A man based in Scotland has revealed to BuzzFeed News how he tricked the right-wing conspiracy site Infowars into publishing a completely fake report about president-elect Donald Trump.
Markus Muir, a 27-year-old marketing professional from Glasgow, sent direct messages on Twitter to Infowars editor-at-large Paul Joseph Watson claiming BuzzFeed News and CNN were due to release harmful footage of Trump.
The report, which has now been shared over 15,000 times on Facebook, directly quoted the messages, which claimed the footage of Trump showed him using the n-word in a previously unseen outtake of The Apprentice.
Muir, who claimed in the messages to work for NBC, has revealed he was the single source for the report in the form of an account which he set up solely for the prank. He said Watson did not ask for any evidence that he worked for NBC or about how he gained the information.
It was not until after the Infowars report was published that Muir contacted BuzzFeed News in New York and revealed his role in it. To verify his claims and view his messages with Watson, a reporter then met Muir in person in Scotland.
"I said I worked at NBC and couldn't say any more," said Muir. "It was only two direct messages and I thought he might ask for more confirmation. I went to bed, forgot about it, then I checked his feed on the train to work and it was just him saying there was huge news about to come out.
"I couldn't believe it. It was a cut-and-paste job of what I said to him and it was all bullshit – I made it all up."
Infowars was created by right-wing radio host Alex Jones, who has been described as "America's leading conspiracy theorist".
Jones believes the US government was behind the 9/11 attacks and the Oklahoma City bombing, and described the 2012 Sandy Hook school shooting, in which 20 children and six staff were killed, as "completely fake". The site was strongly pro-Trump during the US election and frequently denounced Hillary Clinton.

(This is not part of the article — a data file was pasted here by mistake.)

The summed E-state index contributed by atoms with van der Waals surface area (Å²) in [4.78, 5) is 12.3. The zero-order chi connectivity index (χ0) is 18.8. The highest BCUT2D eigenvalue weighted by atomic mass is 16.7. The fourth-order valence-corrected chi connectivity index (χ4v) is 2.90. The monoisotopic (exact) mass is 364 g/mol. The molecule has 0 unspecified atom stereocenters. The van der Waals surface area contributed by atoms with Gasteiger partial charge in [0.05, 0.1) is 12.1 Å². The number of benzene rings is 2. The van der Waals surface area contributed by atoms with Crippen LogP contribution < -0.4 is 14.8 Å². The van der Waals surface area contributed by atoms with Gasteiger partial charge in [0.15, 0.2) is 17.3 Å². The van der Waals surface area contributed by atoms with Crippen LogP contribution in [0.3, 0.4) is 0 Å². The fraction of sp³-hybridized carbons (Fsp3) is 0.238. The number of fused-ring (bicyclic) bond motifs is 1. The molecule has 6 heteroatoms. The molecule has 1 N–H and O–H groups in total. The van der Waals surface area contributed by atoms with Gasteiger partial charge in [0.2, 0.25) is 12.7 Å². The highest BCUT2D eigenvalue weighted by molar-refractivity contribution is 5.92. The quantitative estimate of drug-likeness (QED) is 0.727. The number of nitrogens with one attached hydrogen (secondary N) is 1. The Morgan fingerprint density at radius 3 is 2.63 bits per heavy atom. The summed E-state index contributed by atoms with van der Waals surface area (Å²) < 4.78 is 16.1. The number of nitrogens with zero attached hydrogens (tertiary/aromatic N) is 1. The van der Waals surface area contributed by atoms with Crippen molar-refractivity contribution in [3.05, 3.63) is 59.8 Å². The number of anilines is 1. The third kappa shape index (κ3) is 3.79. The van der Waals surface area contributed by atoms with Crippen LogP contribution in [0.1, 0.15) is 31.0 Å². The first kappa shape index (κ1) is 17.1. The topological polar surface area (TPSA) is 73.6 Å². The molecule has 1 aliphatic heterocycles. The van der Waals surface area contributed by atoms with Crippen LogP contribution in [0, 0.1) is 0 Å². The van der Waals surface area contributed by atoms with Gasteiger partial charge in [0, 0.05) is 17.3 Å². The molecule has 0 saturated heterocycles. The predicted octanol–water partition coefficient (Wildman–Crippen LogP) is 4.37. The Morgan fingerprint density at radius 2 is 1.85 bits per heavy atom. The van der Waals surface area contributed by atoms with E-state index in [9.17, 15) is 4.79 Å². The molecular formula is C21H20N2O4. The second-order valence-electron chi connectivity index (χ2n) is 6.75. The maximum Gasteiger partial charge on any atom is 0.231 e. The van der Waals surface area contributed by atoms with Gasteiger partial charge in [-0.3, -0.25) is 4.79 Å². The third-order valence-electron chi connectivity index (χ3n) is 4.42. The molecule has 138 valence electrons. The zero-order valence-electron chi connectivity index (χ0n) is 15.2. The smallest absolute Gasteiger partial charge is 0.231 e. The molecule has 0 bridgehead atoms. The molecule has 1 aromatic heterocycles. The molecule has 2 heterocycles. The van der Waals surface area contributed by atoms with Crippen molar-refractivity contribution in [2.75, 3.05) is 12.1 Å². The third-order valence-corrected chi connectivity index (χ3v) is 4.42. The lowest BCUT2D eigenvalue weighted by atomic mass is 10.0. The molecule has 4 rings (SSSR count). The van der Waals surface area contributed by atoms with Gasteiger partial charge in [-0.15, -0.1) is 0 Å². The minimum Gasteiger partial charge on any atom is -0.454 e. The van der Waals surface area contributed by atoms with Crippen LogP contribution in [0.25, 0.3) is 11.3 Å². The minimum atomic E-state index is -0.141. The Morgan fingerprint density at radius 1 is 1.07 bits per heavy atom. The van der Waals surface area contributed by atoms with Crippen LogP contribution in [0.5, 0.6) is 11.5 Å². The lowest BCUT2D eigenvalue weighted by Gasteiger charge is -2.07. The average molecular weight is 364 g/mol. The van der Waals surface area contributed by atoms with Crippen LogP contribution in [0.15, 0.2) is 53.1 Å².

In the message exchange with Muir, Watson pledged that Jones would pass on the information to "Steve B" or Steve Bannon, the former executive of Breitbart News who has been appointed Trump's chief of strategy.
Muir said he watched in astonishment as the news spread on right-wing news outlets and social media profiles, sometimes with other false information – such as that it proves CNN owns BuzzFeed – added to his original lie.
The 27-year-old is a former journalism student who became interested in fake news during the US election and wanted to see how it was generated, and he spotted that Watson was directly contactable via Twitter.
"I was watching a CNN discussion on fake news and I got interested in it. That guy [Watson] was retweeted into my timeline, some horrible thing he posted about mental health, and I saw his profile had direct messages open," Muir told BuzzFeed News.
"I wondered how fake news starts so I quickly set up a fake account, didn't bother following anyone, used a stupid picture of a bad guy from a film ... and sent him a message. I didn't think he'd get back to me, because it was ludicrous."
The Infowars report quotes the messages multiple times. The phrases “very damaging” and “nuclear in impact” appear in both, as does the warning: “The plan is to leak it to CNN and BuzzFeed (as the ultimate fuck you) on Wednesday at 3pm.”
The report also quotes the "source" as saying: “They should have released it on MLK day, but they want assurances of financial backing in case they get sued. One person still works for The Apprentice, he even thinks this will help with ratings!”
After initially finding his successful prank funny, Muir became concerned that he was simply adding to the multitude of fake news associated with Trump and worried about how easy it was to spread falsehoods on the internet.
"I just fed him that, but he could make up stuff all the time and people would believe it," said Muir. "If he posts stuff that's racist or whatever, it will keep getting retweeted.
"There's no level of judgment from these people claiming to be journalists, there is no rigour whatsoever, and they're the first people to see an article from the New York Times or CNN or BuzzFeed and call it fake news."
He added: "Another scary thing is that this is just me doing it and it took 20 minutes. If, say, the Russians are setting up things to put out disinformation they clearly don't need a sophisticated process.
"They can just give that idiot a story and he'll run with it."
BuzzFeed News contacted Watson to ask why he published the content of the DMs without checking whether the information was real. He replied only: "BuzzFeed is cancer. BuzzFeed is fake news."
Jamie Ross is a Scotland reporter for BuzzFeed News and is based in Edinburgh.
Contact Jamie Ross at firstname.lastname@example.org.
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